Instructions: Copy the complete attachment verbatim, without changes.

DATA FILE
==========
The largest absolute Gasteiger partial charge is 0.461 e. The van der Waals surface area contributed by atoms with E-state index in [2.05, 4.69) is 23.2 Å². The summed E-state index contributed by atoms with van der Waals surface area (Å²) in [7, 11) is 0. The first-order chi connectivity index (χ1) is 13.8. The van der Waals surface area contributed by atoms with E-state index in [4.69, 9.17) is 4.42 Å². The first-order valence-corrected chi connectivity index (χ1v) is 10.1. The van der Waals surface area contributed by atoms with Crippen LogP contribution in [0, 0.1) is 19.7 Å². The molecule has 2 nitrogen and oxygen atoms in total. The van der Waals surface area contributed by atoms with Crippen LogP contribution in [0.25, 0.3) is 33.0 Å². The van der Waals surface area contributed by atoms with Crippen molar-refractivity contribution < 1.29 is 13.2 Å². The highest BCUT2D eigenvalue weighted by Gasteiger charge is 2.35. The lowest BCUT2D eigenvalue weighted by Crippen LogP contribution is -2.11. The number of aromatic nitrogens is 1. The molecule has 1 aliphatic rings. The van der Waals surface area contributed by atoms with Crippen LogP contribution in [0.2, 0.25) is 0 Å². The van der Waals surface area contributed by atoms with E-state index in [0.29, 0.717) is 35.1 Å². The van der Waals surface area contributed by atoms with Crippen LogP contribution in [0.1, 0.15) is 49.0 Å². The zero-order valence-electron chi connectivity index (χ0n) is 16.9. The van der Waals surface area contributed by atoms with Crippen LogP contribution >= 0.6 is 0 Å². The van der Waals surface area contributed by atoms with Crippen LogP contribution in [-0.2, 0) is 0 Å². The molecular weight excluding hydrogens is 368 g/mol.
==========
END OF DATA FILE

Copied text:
The largest absolute Gasteiger partial charge is 0.461 e. The van der Waals surface area contributed by atoms with E-state index in [2.05, 4.69) is 23.2 Å². The summed E-state index contributed by atoms with van der Waals surface area (Å²) in [7, 11) is 0. The first-order chi connectivity index (χ1) is 13.8. The van der Waals surface area contributed by atoms with E-state index in [4.69, 9.17) is 4.42 Å². The first-order valence-corrected chi connectivity index (χ1v) is 10.1. The van der Waals surface area contributed by atoms with Crippen LogP contribution in [0, 0.1) is 19.7 Å². The molecule has 2 nitrogen and oxygen atoms in total. The van der Waals surface area contributed by atoms with Crippen LogP contribution in [0.25, 0.3) is 33.0 Å². The van der Waals surface area contributed by atoms with Crippen molar-refractivity contribution < 1.29 is 13.2 Å². The highest BCUT2D eigenvalue weighted by Gasteiger charge is 2.35. The lowest BCUT2D eigenvalue weighted by Crippen LogP contribution is -2.11. The number of aromatic nitrogens is 1. The molecule has 1 aliphatic rings. The van der Waals surface area contributed by atoms with Crippen LogP contribution in [0.2, 0.25) is 0 Å². The van der Waals surface area contributed by atoms with E-state index in [0.29, 0.717) is 35.1 Å². The van der Waals surface area contributed by atoms with Crippen LogP contribution in [0.1, 0.15) is 49.0 Å². The zero-order valence-electron chi connectivity index (χ0n) is 16.9. The van der Waals surface area contributed by atoms with Crippen LogP contribution >= 0.6 is 0 Å². The van der Waals surface area contributed by atoms with Crippen LogP contribution in [-0.2, 0) is 0 Å². The molecular weight excluding hydrogens is 368 g/mol.